Controversial NC bathroom law also restricts local governments' ability to regulate employment
Much has been said about the new North Carolina law delegating public restroom use for transgender people. But other parts of the legislation, which deal with employment law, seem to have escaped attention, the Wall Street Journal Law Blog reports.
“The portions of HB2 regulating bathroom use and anti-discrimination ordinances have rightly received a great deal of scrutiny, but lesser-known changes to the state’s employment law could ultimately prove just as impactful,” Jonathan Crook, an attorney with Raleigh’s Young Moore, wrote in a law firm blog post.
The law adds a section to the North Carolina Wage and Hour Act that prohibits local and city governments from imposing compensation requirements, including minimum wage levels, benefits, hours worked or well-being-of-minors requirements. The act also amends the North Carolina Equal Employment Practices Act to read that it doesn’t create or support a statutory or common law private right of action, concluding that “no person may bring any civil action based upon the public policy expressed herein.”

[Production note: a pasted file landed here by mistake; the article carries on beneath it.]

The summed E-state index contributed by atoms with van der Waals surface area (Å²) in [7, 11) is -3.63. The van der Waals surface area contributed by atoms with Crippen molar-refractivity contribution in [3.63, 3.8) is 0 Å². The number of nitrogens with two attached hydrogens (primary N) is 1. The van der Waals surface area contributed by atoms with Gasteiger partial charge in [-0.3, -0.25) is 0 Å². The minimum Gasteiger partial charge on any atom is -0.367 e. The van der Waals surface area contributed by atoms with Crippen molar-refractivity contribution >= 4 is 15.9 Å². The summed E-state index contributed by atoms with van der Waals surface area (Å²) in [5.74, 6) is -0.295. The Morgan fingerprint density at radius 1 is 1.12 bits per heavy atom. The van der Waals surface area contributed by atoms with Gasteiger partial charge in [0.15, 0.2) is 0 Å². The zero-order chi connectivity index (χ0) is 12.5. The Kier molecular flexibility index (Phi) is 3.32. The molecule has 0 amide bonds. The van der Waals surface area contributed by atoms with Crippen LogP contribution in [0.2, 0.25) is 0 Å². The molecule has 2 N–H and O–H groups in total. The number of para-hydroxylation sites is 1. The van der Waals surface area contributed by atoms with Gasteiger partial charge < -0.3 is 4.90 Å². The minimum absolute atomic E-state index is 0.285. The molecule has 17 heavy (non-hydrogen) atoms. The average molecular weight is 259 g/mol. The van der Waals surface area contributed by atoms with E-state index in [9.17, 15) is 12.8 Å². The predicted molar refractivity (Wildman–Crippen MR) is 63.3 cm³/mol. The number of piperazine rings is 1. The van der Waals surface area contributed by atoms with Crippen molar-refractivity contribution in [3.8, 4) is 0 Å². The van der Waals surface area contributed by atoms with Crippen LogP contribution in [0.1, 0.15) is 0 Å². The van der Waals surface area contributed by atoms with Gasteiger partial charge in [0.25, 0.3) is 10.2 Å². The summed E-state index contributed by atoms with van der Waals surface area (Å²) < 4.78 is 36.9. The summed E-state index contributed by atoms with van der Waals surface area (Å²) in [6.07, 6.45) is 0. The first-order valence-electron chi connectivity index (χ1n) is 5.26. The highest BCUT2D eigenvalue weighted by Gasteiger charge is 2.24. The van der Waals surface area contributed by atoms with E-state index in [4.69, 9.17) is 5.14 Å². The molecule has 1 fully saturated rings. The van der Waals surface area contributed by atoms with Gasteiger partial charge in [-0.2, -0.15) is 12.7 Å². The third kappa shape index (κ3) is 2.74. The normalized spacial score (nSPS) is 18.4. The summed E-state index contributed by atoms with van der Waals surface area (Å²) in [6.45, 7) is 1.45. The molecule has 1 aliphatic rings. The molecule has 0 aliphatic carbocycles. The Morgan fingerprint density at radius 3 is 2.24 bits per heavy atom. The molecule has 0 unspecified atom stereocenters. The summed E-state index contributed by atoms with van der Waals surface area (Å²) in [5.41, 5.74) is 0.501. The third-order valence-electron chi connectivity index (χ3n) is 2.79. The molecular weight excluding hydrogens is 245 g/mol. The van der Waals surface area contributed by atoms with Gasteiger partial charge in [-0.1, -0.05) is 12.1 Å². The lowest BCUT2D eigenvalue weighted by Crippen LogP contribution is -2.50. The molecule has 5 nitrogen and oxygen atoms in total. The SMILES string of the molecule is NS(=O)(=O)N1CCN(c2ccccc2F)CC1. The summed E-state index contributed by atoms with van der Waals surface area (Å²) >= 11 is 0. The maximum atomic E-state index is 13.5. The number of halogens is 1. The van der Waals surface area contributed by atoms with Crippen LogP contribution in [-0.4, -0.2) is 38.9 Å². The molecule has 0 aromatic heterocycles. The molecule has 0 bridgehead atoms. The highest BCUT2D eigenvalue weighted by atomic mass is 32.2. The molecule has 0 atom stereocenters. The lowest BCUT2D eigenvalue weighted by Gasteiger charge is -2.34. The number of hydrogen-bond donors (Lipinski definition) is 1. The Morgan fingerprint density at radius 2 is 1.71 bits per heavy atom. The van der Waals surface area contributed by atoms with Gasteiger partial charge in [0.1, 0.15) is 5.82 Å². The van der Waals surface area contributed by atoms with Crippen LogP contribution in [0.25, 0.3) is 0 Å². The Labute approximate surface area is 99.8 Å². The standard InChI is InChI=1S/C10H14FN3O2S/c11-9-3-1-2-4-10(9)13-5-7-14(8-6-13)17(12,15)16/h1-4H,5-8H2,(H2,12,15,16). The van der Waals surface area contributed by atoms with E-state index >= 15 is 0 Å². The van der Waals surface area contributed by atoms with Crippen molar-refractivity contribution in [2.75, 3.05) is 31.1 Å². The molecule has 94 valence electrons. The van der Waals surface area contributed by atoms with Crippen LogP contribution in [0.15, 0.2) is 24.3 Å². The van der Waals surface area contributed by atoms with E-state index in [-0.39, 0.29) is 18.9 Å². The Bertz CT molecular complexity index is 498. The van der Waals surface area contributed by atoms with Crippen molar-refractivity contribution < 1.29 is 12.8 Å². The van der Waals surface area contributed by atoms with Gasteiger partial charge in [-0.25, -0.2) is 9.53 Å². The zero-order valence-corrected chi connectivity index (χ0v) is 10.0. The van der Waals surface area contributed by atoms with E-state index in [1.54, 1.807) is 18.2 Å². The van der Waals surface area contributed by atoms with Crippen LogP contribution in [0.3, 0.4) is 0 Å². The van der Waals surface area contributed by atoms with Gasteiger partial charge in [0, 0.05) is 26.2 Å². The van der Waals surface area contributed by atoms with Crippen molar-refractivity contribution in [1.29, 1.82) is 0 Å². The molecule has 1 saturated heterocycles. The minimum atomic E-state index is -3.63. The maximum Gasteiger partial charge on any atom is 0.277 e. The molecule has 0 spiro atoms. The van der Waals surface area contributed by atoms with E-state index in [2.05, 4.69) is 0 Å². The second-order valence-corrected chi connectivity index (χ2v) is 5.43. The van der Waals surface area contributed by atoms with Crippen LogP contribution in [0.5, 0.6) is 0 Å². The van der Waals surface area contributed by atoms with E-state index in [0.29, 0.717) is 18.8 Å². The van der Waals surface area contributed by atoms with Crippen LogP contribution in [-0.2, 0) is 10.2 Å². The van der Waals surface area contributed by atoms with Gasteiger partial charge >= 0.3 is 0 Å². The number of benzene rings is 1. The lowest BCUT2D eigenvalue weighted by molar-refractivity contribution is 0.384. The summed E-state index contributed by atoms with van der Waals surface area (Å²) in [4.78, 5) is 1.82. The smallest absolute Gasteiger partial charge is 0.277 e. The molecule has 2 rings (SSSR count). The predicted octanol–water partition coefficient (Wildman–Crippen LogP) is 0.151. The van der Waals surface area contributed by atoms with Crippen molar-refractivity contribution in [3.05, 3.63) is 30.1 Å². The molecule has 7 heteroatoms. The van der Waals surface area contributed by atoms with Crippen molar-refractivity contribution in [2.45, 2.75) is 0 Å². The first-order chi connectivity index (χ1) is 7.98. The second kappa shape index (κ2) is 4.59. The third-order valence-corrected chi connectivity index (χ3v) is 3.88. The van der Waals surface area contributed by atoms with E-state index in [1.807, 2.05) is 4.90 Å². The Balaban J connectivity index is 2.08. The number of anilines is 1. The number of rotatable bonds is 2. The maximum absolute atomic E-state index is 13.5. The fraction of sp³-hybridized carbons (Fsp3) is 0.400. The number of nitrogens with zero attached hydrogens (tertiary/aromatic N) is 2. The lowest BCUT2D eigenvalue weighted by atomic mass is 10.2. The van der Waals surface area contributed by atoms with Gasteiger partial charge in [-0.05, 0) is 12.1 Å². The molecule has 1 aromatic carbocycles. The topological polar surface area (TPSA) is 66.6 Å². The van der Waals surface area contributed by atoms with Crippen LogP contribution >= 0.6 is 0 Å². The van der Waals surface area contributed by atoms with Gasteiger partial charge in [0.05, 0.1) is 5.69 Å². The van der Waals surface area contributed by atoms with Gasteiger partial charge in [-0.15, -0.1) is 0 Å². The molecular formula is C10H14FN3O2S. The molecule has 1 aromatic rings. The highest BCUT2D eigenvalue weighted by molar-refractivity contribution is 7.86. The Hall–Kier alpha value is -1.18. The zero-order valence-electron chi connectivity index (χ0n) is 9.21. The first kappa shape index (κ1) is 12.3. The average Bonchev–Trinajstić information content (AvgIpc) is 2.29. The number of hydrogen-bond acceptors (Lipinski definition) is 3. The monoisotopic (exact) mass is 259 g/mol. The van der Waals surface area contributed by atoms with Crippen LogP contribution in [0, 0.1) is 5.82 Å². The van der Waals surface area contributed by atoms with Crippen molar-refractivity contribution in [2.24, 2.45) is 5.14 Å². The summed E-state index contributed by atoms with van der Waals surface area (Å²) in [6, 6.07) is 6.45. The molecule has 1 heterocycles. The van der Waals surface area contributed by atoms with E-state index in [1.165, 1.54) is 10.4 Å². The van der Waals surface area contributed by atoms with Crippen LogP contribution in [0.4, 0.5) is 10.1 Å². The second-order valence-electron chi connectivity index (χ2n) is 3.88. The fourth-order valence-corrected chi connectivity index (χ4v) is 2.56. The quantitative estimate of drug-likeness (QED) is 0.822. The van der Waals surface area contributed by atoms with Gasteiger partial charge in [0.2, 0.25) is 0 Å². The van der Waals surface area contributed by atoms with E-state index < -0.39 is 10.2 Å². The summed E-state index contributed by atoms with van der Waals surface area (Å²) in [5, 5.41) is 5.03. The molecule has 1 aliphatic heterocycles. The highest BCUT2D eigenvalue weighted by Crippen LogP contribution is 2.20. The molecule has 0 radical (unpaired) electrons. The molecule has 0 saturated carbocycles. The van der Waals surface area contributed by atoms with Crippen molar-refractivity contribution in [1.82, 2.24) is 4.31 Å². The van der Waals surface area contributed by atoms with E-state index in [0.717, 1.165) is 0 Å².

In a blogpost written by K&L Gates lawyers David C. Lindsay and Kaitlin C. Dewberry, the authors notes that the change does not affect local government employee compensation.
“Employers will be watching to see whether other states follow this approach and whether these new laws could represent the beginning of a significant shift in the way the employment relationship is governed at the state and local level,” the post states. “The act was hastily passed at a special session, and little comment was allowed. There has been swift public backlash against the provisions of the law dealing with discrimination and multiple-occupancy bathrooms; however, discussion of the reduction of power of local governments has been limited.”
Meanwhile, the Richmond, Virginia-based 4th U.S. Circuit Court of Appeals, which includes North Carolina, ruled Tuesday that a Virginia school board violated Title IX when it forbid a transgender teenage boy from using the men’s room at school. The opinion (PDF) could restrict the bathroom portion of HB2 for North Carolina schools that receive state of federal funding, WSOCTV reports.